While most homeowners hire pros to install new windows, others like to DIY. But, with all the options available, both in terms of material and style, the choices can get overwhelming. While we can’t tell you what design is best for your home, we can tell the material costs for the most popular windows on the market:
- Aluminum Windows: $3.05 - $4.44/square inch
- Bay Windows: $400 - $3,000
- Casement Windows: $75 - $1,599
- Fiberglass Windows: $200 – $900
- Insulated Widows: $58 - $2,000
- Vinyl Windows: $150 - $2,000
- Picture Windows: $4 - $6/inch
- Storm Windows: $164 - $287
- Wood Casement Windows: $400 - $2,000
- Wood Windows: $228 - $276
- Cedar Shutters: $350 - $2,800
- Cellular Shades: $45 - $220
- Composite Shutters: $216 - $313
- Mini-Blinds: $21 - $57
- Plantation Shutters: $3.33 - $4.70/board foot
- Roll-Down Shutters: $345 - $526
- Solar Screens & Shades: $40 - $280
- Vertical Blinds: $0.60 - $1.20/square inch
- Window Screens: $13 - $200
- Wood Blinds: $35 - $250
- Wood Shutters: $78 - $95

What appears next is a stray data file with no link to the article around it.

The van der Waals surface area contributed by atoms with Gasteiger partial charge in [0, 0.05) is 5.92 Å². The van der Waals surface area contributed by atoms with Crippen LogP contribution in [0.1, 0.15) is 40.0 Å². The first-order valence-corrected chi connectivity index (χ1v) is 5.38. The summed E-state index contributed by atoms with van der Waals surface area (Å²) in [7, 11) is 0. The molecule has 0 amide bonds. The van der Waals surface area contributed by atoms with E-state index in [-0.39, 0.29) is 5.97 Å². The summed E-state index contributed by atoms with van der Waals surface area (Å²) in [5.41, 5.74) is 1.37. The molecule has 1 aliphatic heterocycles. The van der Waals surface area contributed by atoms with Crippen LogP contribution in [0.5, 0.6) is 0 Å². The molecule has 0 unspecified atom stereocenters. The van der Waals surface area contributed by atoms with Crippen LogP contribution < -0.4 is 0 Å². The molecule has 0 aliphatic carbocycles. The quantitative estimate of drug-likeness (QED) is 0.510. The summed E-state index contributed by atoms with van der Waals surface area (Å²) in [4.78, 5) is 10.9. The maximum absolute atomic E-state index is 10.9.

Window Replacement Advantages
After looking at all the costs above, you may be second-guessing your window replacement project. Fortunately, there are plenty of benefits that come with almost any window installation project.
First and foremost, you’re surely improving yours home insulation. Windows are not only much stronger today than they were 10 years ago, but they are also more energy efficient. Both factors lower your utility bills and increase your resale value.
New windows also, more often than not, improve the aesthetics of the home. Many homeowners get tired of their old window design, whether from the inside or out, and want a fresh upgrade. New window installation gives you that opportunity.
Next, new windows are tough, so they’re a natural noise reduction. If you live on busy street, new windows will undoubtedly make a difference. And finally, new windows are safer for you and your family. Since newer windows are stronger, they provide an extra barrier to unwanted intruders. That reason alone should encourage you to install new windows.
Window Replacement Disadvantages
Of course, there are some drawbacks as well, the primary of which revolves around price. Window installation is not cheap, especially if you’re replacing more than five windows. You may save in energy costs down the line, but the upfront cost can get hefty.
Next, installation time is not quick. The project shouldn’t take as long as a major bathroom or kitchen remodel, but it’s not as easy fixing or adding a sink. Therefore, expect pros in and around your house for about a week, depending on how many windows you’re installing.